Castro Valley Center for the Arts
January 29, 2011
Today's choreography makes a lot more sense when it is paired with some historical understanding of form and content in American dance. And, looking backward definitely sheds some light on what we are now seeing in the twenty-first century. The modern dance giants (Graham, Humphrey, Weidman, etc.) were committed to their own defined, specific movement syllabus and created dances using that vocabulary. Though they had this set physical language, their pieces seemed to primarily revolve around the narrative, so much so that the structure (the choreography) became subservient to the story; more of a vehicle for the expression of their epic, high-level narrative. The second generation of modern dance choreographers (Sokolow, Maslow, Dudley, Tamiris, to name a few examples) saw the value of their predecessors work, yet their choreography sought a more equal treatment of form and content; a better merging of these two elements in performance so that the steps remained significant in their own right and could support more relatable stories without becoming lost within them. Then came the 1960s, and the post-modernists turned everything inside out, abandoning the narrative altogether and adopting the notion that dance should be valued for what it is – pure human movement, not saying anything or meaning anything, just existing. They also re-defined the assumptions of what type of movement could be dance, who could do it and where it could be viewed. They stripped away all the peripheral elements (especially the narrative thematic) and de-constructed dance to its physical essence. At the same time in the land of ballet, Balanchine was all over the form/content spectrum: linear story ballets, abstract expressions of music and instances of deconstructed narrative where an idea, concept or image served as the jumping off point for his movement vision.
One paragraph does not even scratch the surface of choreography's longstanding relationship with both story and structure, but it does provide some helpful insights that inform where we are now. And, every once in a while a dance program comes along that really speaks of this historical chronology. Company C Contemporary Ballet's Winter Program 2011 was just that – a stunning, multi-faceted visual journey through form and content, told through four pieces choreographed in the past fifteen years.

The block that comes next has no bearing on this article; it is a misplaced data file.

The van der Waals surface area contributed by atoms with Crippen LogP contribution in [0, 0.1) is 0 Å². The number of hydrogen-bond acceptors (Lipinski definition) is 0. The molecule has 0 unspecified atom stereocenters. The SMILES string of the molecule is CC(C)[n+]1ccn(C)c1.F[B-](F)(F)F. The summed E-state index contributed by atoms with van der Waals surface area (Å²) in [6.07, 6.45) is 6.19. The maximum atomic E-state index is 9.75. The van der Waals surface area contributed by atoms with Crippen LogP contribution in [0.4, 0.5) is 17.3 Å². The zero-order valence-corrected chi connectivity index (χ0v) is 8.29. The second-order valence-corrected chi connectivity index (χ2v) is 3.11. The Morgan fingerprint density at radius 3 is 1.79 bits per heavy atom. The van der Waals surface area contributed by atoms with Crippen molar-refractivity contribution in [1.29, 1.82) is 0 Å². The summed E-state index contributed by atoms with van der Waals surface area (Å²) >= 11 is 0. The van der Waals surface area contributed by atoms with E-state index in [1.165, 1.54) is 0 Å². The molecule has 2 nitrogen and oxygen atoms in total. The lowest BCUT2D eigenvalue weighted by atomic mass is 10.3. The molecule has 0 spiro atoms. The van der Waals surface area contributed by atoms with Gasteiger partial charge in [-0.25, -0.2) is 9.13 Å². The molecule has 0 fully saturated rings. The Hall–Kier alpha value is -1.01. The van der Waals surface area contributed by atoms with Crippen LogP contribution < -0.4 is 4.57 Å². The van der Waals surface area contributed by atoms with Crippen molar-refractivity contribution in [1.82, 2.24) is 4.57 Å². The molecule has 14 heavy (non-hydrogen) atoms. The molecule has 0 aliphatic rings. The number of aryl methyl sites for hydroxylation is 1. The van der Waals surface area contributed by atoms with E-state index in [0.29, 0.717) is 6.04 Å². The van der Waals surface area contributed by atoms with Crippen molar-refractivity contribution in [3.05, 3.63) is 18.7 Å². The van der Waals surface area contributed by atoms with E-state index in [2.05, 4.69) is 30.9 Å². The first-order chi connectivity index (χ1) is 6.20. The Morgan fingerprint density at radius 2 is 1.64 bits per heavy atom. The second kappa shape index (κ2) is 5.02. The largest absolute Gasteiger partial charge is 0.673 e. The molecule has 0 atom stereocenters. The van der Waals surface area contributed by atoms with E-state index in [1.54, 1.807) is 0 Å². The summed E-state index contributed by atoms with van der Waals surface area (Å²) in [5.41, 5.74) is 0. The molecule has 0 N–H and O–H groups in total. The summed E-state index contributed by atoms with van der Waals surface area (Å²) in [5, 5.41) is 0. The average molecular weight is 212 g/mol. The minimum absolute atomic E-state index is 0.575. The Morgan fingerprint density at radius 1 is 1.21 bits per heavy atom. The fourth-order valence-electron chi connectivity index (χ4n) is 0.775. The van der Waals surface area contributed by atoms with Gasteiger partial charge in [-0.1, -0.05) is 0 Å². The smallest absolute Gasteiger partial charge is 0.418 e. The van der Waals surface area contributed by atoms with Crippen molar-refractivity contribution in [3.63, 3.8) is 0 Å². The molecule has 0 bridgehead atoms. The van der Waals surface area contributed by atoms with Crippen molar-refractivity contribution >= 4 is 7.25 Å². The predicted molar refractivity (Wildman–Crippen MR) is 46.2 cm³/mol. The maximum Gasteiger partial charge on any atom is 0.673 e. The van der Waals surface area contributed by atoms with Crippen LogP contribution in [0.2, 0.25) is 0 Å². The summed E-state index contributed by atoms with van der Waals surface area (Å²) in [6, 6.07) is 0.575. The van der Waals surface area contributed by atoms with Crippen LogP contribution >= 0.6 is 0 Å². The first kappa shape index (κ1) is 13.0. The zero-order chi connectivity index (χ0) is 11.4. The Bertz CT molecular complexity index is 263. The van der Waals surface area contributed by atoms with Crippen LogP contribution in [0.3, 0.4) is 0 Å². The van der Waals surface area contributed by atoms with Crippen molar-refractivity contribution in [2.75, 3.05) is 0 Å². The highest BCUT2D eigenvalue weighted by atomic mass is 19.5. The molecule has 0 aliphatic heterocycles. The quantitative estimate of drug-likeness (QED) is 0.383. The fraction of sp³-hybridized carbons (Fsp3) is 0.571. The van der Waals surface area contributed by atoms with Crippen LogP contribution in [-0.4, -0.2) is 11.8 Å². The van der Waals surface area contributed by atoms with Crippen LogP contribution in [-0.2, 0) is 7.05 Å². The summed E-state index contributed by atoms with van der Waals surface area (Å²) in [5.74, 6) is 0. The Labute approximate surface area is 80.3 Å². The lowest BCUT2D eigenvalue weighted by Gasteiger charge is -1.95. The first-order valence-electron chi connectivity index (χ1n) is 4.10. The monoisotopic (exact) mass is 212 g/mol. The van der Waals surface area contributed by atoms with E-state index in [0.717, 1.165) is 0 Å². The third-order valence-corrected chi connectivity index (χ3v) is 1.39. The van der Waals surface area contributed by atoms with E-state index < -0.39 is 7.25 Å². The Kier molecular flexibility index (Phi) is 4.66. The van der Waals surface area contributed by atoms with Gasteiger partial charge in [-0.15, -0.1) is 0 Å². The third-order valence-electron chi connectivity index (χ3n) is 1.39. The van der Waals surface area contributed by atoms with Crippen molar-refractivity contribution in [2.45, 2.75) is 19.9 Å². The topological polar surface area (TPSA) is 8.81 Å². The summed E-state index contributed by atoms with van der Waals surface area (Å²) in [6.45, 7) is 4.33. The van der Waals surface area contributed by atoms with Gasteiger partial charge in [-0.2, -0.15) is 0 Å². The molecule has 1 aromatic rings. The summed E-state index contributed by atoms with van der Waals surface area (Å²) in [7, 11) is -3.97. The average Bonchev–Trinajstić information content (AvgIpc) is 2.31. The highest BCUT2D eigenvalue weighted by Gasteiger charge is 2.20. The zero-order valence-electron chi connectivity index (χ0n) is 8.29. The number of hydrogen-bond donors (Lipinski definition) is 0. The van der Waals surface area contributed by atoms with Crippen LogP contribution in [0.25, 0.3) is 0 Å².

We begin in the land of the deconstructed narrative, where no linear story exists, and concepts, notions or ideas take center stage. Daniel Ezralow's “Pulse” had the dancers sliding in and out of the performance space in a wide second position, not just as a recurring motif, but overwhelmingly present throughout the entire work. Here Ezralow was demonstrating impermanence and lack of commitment – how today we leave a situation as quickly as we enter into it, and the difficulty we face in fully giving of ourselves; instead choosing to stay very much on the surface.
James Sewell's “Appalachia Waltz” was an ode to several different styles, including Graham, Balanchine, Mark Morris, Robert Joffrey and Gerald Arpino. This amalgamation really makes sense because the Appalachian region itself was and is a rich cultural compound. The costumes brought visions of Graham with the leotard-style, long-sleeved, full-length dresses; the poses evoked Balanchine's three muses (“Apollo”); the canon sequences brought Morris into the mixture; and the floorwork spoke of Arpino and Joffrey.
“Indoor Fireworks”, by Charles Anderson and Benjamin G. Bowman, opened with a 1960s scene; the entire cast channeling youth, joy, exuberance and society, and the piece definitely channeling Twyla Tharp's “Deuce Coupe” (although I would argue that “Indoor Fireworks” is maybe better than “Deuce Coupe”). Its purpose was not to fuse ballet and modern dance vocabulary together under the common force of youthful vitality; rather, it showed the passion, desperation and explosiveness (hence the title) of this generation. Of the nine sections, “Poisoned Rose” and “Baby Plays Around” particularly stood out. The former, a duet between Edilsa Armendariz and Robert Dekkers was a sexy, smooth stream of consciousness from beginning to end; seamless transitions with no stops or pauses. And Dekkers solo - “Baby Plays Around” - reminded us that a simplistic position can be so powerful. At several points, he stood on a high relevé in fourth - solid yet searching at the same time. “Blame it on Cain”, a trio for Kevin Hockenberry, David Van Ligon and Jeffrey Ware was the only segment that needed a bit more rehearsal. Their footwork was not well-synchronized and the spacing was off the entire time. They just didn't seem to be working together as one unit.
|Robert Dekkers of Company C Contemporary Ballet in the premiere of Charles Anderson and Benjamin Bowman's "Indoor Fireworks". Photo by David DeSilva|
I have purposely left “Ominous Rumblings of Discontent” (choreography by Maurice Causey) out of the discussion, because the piece itself was confused. Not confusing, but confused. There was too much happening (both formally and narratively) to possibly converge into a cohesive piece of this short length. I think one of two things would be helpful for this work and am not really sure which would be the better option. Either some serious editing needs to happen so that the focus is stronger and clearer, or the piece should be expanded into a full-length work, so that all the information and material can be spread out and presented more convincingly.